All of these and many other problems, he claims, can be traced to an insidious culture of dissent infesting American Catholicism. The proper response, according to Neuhaus, is for Catholics to learn how to "think with the Church"—by which he means to submit absolutely to the authority of the Vatican. . . .
Since 1984, he has maintained that "only a transcendent, a religious, vision can turn this society from disaster and toward the fulfillment of its destiny" as a "sacred enterprise." Since 1987, he has further stipulated that this vision must be supplied by the Roman Catholic Church. The legitimacy of this ideological project—its potential to unify rather than to polarize the nation—stands or falls on its ability to avoid the social dynamic that Neuhaus himself once identified with Protestant evangelicalism.
Protestantism has a way of generating schisms and it grants considerable authority to the individual conscience, although Linker says Neuhaus criticized the (Protestant) Moral Majority for seeming to want to legislate its "private" opinions on all Americans. Catholicism's appeal to "natural law," Neuhaus thinks, can avoid this dilemma. It's not Catholicism, silly, it's natural law — which just happens to be most clearly delineated in papal encyclicals! Those who can't see the obvious will, of course, be obliged to think with the Church whether they want to or not.
Linker's conclusion strikes me as an instance of new convert's zeal, however. "[T]he strict separation of politics and religion is a rare, precious, and fragile achievement," he writes, "one of America's most sublime achievements, and we should do everything in our power to preserve it." As a new secularist, Linker overstates what keeps Americans free to practice or not to practice a religion. He also overstates the limits that a liberal society should place on religious groups. "Politics and religion" aren't strictly separated in the U.S. and never have been — it's church and state that we have tried to keep disentangled. Neuhaus is looking for a sophisticated way to make the secular state answer to a caste of intellectuals who can interpret the natural law for us. No, thanks!
But religious people don't need to sit down and shut up in the public square, which is how I'd interpret Linker's closing line. By grounding political authority in the will of the people and establishing it in a liberal constitutional order that limits state power and protects the rights of individuals, liberalism makes space for human diversity and cultural pluralism — including the pluralism of religious communities. The people have to ask what they as a diverse people need and want from their government. That's the distinctive strength of America and of liberalism.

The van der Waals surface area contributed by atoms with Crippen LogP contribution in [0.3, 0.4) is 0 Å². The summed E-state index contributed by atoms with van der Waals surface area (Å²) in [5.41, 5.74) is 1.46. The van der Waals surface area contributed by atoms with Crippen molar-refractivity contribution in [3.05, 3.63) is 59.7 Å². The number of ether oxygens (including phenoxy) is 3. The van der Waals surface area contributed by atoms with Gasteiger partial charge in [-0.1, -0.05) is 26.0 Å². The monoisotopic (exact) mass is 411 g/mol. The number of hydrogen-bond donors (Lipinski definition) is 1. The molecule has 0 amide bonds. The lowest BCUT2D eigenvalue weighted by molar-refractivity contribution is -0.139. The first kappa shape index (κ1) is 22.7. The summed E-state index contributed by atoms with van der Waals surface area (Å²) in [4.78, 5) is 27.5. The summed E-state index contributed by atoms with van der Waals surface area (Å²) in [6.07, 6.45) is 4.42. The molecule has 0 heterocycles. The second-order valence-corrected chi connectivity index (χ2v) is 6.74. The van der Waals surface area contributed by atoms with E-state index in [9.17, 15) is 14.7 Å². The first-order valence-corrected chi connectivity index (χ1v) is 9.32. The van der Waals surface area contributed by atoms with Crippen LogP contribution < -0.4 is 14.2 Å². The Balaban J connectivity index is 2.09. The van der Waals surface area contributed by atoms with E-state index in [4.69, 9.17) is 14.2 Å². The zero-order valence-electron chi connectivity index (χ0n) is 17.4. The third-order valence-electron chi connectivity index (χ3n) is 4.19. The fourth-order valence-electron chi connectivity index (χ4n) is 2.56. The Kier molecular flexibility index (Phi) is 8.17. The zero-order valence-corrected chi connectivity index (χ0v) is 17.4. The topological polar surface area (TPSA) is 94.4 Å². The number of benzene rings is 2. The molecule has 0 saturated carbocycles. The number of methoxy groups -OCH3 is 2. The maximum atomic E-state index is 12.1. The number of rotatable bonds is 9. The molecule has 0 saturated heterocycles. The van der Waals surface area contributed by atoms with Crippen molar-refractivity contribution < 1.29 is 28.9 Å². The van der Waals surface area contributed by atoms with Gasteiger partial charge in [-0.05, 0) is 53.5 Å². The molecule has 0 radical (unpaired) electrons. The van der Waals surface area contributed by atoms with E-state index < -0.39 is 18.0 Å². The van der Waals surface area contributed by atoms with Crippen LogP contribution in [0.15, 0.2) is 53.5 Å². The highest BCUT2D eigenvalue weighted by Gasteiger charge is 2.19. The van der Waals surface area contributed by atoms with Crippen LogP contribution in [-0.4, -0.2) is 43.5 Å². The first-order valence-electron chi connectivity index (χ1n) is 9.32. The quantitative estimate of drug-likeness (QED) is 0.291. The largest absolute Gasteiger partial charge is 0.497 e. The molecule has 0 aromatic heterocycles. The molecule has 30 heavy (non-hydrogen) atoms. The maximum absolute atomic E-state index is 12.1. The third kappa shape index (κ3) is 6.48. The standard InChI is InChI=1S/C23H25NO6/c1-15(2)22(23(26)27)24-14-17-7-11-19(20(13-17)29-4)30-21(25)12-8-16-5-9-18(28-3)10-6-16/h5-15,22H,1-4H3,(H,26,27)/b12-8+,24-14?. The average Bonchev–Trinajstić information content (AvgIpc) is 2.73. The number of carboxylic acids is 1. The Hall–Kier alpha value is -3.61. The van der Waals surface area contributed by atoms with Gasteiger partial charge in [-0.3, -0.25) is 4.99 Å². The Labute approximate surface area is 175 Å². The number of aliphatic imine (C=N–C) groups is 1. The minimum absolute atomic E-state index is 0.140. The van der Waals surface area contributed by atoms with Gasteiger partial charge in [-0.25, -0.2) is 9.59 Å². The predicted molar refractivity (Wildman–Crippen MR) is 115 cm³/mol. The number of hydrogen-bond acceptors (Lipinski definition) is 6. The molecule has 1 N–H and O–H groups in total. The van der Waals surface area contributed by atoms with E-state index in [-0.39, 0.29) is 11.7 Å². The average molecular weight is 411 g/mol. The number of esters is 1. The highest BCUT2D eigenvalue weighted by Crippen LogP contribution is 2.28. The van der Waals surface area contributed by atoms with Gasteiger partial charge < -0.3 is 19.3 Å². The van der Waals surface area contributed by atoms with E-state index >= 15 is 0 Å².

The Roman Catholic hierarchy has only recently started coming to terms with what it means to embrace democracy and human rights. We live in a post-Christian world, but the end of Christendom is not the end of Christianity. I've appreciated the vigor Neuhaus brings to theological conversation, and I respect the intellectual challenge he has thrown to liberal theologians. His efforts to revive Christendom, however, and the antiliberal and antidemocratic dimensions of his thought must be challenged. But I never expected to see one of his own lieutenants skewer him like this.
Postscript: I'll acknowledge that even though I subscribe to and sometimes read First Things, my more immediate impression of Linker was based on his guest-blogging stint at the brainy Mormon superblog Times & Seasons early in his tenure as editor. Linker had been a visiting professor of philosophy at BYU for two years and became friends with a number of Mormon thinkers, including the democratic-socialist LDS political philosopher Russell Arben Fox. (Don't you just feel your head spinning?) As a post-Mormon Unitarian, I engaged a bit in those conversations here and at greater length here. My impression from reading his Times & Seasons contributions was that he was philosophically rigorous, keenly interested in theology and political theology, and that his interests were more abstracted from politics than Neuhaus's. I didn't pick up any hint that Linker might have decided that Neuhaus's theology was politically dangerous. When did he change his mind?
For a lot more on Neuhaus and his magazine see:
- "Without a doubt: The Christianizing of America," Damon Linker, New Republic 4.3.06, reg req'd
- "Brain trust: Why Catholics are the Court's new brain," Franklin Foer, New Republic 11.3.05, reg req'd
- "Fringe government," Garry Wills, New York Review of Books 10.6.05, $3 for full text
- "Thinking with the Church," Richard John Neuhaus, Boston Globe op-ed 5.16.05, reg req'd
- "The evangelical pope?: How evangelicals and Catholics have formed a new ecumenical axis," Mark Noll, Boston Globe 4.10.05, reg req'd
- "Getting right with the pope," James T. Fisher, Religion in the News Spring 2005
- "How Catholic conservatives got Iraq wrong," Peter Dula, Commonweal 12.3.04
- "Conservative group amplifies voice of Protestant orthodoxy," Laurie Goodstein and David D. Kirkpatrick, New York Times 5.22.04, reg req'd
Copyright © 2006 by Philocrites | Posted 26 March 2006 at 4:06 PM